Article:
The financial walls are closing in but QE provides the illusion that all is well as capital finds its ways into stock and bond markets at home and abroad. In the UK, the Bank of England voted in favor of maintaining its key policy rate, but the decision was split with three of the nine policymakers pushing for a rate hike. The degree of disunity surprised some investors. Nevertheless, interest rates remain at or near record lows for every country.
Ray Dalio of Bridgewater mentioned that 2017 was like 1937. The Dow Industrials lost roughly half its value in 1937. But the US stock market continued its relentless rise because global central banks did not materially reduce levels of QE even though they had claimed that was their plan. Of course, such promises are never kept when the world has faced this much debt. Instead, economies remain stagnant despite the doctored GDP, jobs, and inflation data that suggest otherwise.
The US Fed has been the only central bank to materially tighten, a process known as quantitative tightening, or QT. But the Fed cannot raise rates faster than is discounted in the interest rate curve. Meanwhile, the rest of the world will continue to need easy monetary policy. QE remains at or near record levels. Since the world is deeply interconnected, this will ultimately impact the US such that the US Fed will have to increase QE at some point within the next year or two, despite the current and planned rate hikes. Dalio suggests based on the study of long term debt cycles that a major devaluation of fiat currencies will have to happen within the next couple of years. This will further usher in the era of bitcoin, the world's first decentralized digital currency. As more nations lean toward becoming "bitcoinized", this should propel the price of bitcoin to new highs once again. Certainly, those nations whose currencies have been losing value fast such as in Argentina and Venezuela have been putting savings into the US dollar as well as into bitcoin. But what happens once the dollar devalues, perhaps akin to how the US government devalued the dollar overnight during the Great Depression?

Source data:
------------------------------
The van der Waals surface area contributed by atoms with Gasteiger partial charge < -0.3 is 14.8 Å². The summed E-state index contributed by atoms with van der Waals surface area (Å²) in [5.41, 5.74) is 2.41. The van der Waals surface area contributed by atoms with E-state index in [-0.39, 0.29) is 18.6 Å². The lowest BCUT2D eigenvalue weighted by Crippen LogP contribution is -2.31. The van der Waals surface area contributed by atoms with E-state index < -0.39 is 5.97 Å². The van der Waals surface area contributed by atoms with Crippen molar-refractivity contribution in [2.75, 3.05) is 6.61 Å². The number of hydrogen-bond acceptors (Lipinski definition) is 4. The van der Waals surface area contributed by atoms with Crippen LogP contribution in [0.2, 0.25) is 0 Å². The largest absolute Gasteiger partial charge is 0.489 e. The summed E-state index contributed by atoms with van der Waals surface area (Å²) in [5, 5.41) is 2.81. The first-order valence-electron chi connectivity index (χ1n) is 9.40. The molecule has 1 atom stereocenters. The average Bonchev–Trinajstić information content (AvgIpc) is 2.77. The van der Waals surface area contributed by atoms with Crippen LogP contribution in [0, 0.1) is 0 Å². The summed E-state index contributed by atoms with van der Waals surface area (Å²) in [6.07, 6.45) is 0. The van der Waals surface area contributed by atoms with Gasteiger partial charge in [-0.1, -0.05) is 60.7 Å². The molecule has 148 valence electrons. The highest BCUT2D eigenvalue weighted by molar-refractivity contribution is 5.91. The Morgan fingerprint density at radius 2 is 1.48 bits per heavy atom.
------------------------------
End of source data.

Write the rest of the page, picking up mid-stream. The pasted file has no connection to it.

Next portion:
In 1933, the US government made it illegal to own more than a couple ounces of gold. All gold in one's possession had to be handed over. The US government then devalued the dollar by 41% when the price of gold was adjusted from $20.67 per ounce of gold to $35 per ounce. Other major economies followed suit. Of the larger economies, only the French and Italians continued to adhere to the gold standard, and their economies remained depressed until finally, in 1936, they allowed their currencies to devalue, and their economies then recovered.
Such a day of reckoning is upon us. The only question is when. A year, maybe two?
In the meantime, the QE can will continue to get kicked down the road, helping hard assets and stock markets rise. The US will remain the tallest standing midget thus has and will continue benefit the most from QE.
Futures are lower on concerns that trade tensions between the U.S. and major trading partners including China and the European Union could escalate. President Donald as Trump on Sunday issued new threats against America’s trade partners, calling for them to remove trade barriers and tariffs, or face the consequences, stating in a tweet, “The United States is insisting that all countries that have placed artificial Trade Barriers and Tariffs on goods going into their country, remove those Barriers & Tariffs or be met with more than Reciprocity by the U.S.A. Trade must be fair and no longer a one way street!”
Market Lab Report - Premarket Pulse 6/25/18
|Published:||25 Jun 2018 05:45 ET|
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